For the better part of the last two decades, Zimbabwe has probably been setting and breaking records on anything and everything to do with the economy or money in general. Most of these records are nothing to be proud of and the majority of international news articles about our monetary and economic woes would frankly be hilarious if they were not accompanied by images of forlorn and dejected-looking citizens.

However in the last year or so our financial system has been getting the rare praise here and there. Reporters, analysts and others (from both within and outside the country) are praising the emergence of our “cashless economy”. In most of these pieces, the rise in the number of electronic transactions is presented as a silver lining to a far darker cloud whose significance they prefer to downplay—specifically the unrelenting economic crisis that in a roundabout manner made the use of electronic money necessary.

So in the face of all this, the question that some may have asked themselves is this: Does the present situation in the country qualify us to be called a cashless society? The short answer is that Zimbabwe is only technically a cashless society. For the much longer answer which rejects this notion, let us explore the situations in other countries which are striving to free themselves of physical currency and then compare them to ours.

Other countries are forced to protect cash users while we desperately need to do the opposite

Most small businesses in the country either outrightly reject electronic payment or add premiums as high as 45% above the corresponding prices in cash. This is a problem because these kinds of traders are the majority in the country. It also means that anyone who gets paid through the bank—which happens to be almost everyone who is formally employed—gets their salary eroded by these premiums. Even worse, elderly pensioners who are less likely to be able to understand electronic payments, also get paid through banks and they are forced to compete with their still-working counterparts for the scarce physical currency which is demanded by an ever unrepentant informal sector.

While the government insists that electronic money (the fancy term for the numbers in your bank account) and physical cash in the form of bond notes are one and the same, the informal market disagrees, with physical currency considered and treated as being worth more than its electronic counterpart. This is the same informal sector within which most of the country’s commercial transactions take place. Obviously, in such a scenario it is very inconvenient for employers to admit that the e-money that they pay workers has almost half the buying power of hard cash. Evidently there is a real need to protect all the people who have to resort to card and mobile phone payments.

Now compare our country’s situation with that which exists in other countries. A law passed in the US state of Massachusetts as far back as 1978 prohibits retailers from discriminating against “a cash buyer by requiring the use of credit”. In recent years as more businesses there are abandoning cash, other states like San Francisco, Philadelphia and New Jersey were forced to ban cashless stores which were sprouting up in increasing numbers.

Unlike in the US, here the so-called unbanked far outnumber those who have bank accounts and the latter are severely and literally paying for it.

In other countries EFT companies are promoting adoption, their Zimbabwean counterparts are aloof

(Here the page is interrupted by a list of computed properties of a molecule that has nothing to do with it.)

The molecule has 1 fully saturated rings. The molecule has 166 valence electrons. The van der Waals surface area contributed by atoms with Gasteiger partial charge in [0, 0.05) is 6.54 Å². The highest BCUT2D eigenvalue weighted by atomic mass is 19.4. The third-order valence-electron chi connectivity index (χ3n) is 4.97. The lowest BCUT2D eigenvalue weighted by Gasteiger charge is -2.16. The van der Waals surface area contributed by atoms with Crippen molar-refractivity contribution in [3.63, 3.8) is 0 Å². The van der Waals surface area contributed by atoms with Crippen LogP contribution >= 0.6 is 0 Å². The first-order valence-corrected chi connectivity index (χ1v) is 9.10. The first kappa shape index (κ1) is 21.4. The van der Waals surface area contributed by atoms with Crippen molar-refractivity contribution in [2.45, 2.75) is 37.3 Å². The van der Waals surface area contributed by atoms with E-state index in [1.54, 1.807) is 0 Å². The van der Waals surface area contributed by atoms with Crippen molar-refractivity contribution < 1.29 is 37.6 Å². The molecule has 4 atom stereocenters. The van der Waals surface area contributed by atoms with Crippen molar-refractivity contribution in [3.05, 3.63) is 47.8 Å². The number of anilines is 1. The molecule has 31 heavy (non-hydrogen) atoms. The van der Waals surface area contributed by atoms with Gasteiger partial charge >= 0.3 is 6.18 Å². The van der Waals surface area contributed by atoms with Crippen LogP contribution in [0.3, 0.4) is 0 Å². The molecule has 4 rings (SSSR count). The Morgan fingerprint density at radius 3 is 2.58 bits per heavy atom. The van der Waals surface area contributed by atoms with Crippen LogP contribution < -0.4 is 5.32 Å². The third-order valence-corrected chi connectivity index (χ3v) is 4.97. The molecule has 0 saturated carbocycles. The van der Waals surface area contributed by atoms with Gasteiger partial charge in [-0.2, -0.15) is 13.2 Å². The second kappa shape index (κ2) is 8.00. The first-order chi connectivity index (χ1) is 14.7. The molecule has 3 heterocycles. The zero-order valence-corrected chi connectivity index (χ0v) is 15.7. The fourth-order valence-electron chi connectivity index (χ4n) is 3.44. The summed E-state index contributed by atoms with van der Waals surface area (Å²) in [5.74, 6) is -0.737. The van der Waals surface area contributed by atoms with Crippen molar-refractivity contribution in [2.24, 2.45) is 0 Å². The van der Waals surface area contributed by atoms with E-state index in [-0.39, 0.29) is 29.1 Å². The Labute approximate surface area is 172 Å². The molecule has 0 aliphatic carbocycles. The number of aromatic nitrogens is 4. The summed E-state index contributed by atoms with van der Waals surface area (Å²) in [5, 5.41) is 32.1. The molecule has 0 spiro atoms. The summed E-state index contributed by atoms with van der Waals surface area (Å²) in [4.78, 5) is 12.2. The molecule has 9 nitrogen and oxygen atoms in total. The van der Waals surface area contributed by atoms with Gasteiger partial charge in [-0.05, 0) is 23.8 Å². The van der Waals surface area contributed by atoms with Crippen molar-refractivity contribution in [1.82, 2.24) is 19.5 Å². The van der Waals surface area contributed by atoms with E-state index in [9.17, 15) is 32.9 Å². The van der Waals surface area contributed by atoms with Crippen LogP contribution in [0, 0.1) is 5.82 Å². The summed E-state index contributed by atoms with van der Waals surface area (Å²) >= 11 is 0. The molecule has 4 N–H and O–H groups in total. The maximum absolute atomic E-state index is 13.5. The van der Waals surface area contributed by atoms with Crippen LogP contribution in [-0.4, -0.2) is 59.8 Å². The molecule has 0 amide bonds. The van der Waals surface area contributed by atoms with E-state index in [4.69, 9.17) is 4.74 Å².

It is no secret that credit card companies love the concept of a cashless society and they should—it means more money for them. In 2017 Visa offered 50 restaurants, cafes and food trucks 10 000USD each if they completely eliminated cash payments. VISA and other similar financial services companies have also been known to fund fintech startups which contribute towards the fulfilment of the vision of a cashless future. These companies are so enthusiastic and relentless in their pursuit for a cashless future that the governments of the countries they operate in have to intervene on behalf of vulnerable groups who do not have access to these systems.

The situation in Zimbabwe is different as most promotional efforts by our service providers appear to serve the purpose of merely sparring with or fending off competitors. Our mobile money service providers have shown an unwillingness to deal with the issues that affect those who cannot access physical cash—especially considering that the same market actors who drive up the disparities between the values of physical and electronic money are heavy users of their platforms and should easily stand out to any competent data scientist who wants to flash them out.

Our physical and electronic money are now two different currencies

As prices go up, so does the demand for physical cash and most of it never makes it back into the banking system. The black hole that is the informal sector never allows out any (physical) money that gets into it.  This has created a situation in which physical notes circulate between the informal traders and the growing industry of the similarly informal (but far more illegal) foreign currency dealers. As physical currency gets scarcer and scarcer it has become commoditised to the extent of becoming a currency in its own right that is separate from the electronic (or RTGS) one. Even on the foreign currency parallel market the two are considered separate currencies.

In conclusion

So while we have come to accept the fact that when it comes to anything to do with monetary systems, Zimbabwe is something of an oddity, describing the current situation in the country as anything close to a cashless society is a stretch that over relies on the dictionary definition of the term in order to be true. Cash is still the preferred method of transacting in many cases and communities.